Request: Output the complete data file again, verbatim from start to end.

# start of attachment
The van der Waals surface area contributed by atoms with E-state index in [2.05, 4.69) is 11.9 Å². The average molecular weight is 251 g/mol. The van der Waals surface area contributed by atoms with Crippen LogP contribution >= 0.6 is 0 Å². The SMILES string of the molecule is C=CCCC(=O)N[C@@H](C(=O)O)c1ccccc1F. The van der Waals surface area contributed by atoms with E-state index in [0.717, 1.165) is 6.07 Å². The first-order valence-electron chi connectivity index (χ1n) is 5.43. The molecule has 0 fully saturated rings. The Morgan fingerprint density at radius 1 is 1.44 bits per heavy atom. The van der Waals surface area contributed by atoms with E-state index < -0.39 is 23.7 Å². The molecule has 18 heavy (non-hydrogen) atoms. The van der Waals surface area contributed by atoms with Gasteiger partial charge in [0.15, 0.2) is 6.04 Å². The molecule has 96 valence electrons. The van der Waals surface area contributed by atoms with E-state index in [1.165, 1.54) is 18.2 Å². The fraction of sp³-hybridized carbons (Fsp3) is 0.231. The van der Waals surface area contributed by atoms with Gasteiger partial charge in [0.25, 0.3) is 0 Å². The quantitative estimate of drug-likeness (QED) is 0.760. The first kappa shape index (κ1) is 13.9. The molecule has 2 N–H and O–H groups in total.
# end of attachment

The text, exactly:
The van der Waals surface area contributed by atoms with E-state index in [2.05, 4.69) is 11.9 Å². The average molecular weight is 251 g/mol. The van der Waals surface area contributed by atoms with Crippen LogP contribution >= 0.6 is 0 Å². The SMILES string of the molecule is C=CCCC(=O)N[C@@H](C(=O)O)c1ccccc1F. The van der Waals surface area contributed by atoms with E-state index in [0.717, 1.165) is 6.07 Å². The first-order valence-electron chi connectivity index (χ1n) is 5.43. The molecule has 0 fully saturated rings. The Morgan fingerprint density at radius 1 is 1.44 bits per heavy atom. The van der Waals surface area contributed by atoms with E-state index < -0.39 is 23.7 Å². The molecule has 18 heavy (non-hydrogen) atoms. The van der Waals surface area contributed by atoms with Gasteiger partial charge in [0.15, 0.2) is 6.04 Å². The molecule has 96 valence electrons. The van der Waals surface area contributed by atoms with E-state index in [1.165, 1.54) is 18.2 Å². The fraction of sp³-hybridized carbons (Fsp3) is 0.231. The van der Waals surface area contributed by atoms with Gasteiger partial charge in [0.25, 0.3) is 0 Å². The quantitative estimate of drug-likeness (QED) is 0.760. The first kappa shape index (κ1) is 13.9. The molecule has 2 N–H and O–H groups in total.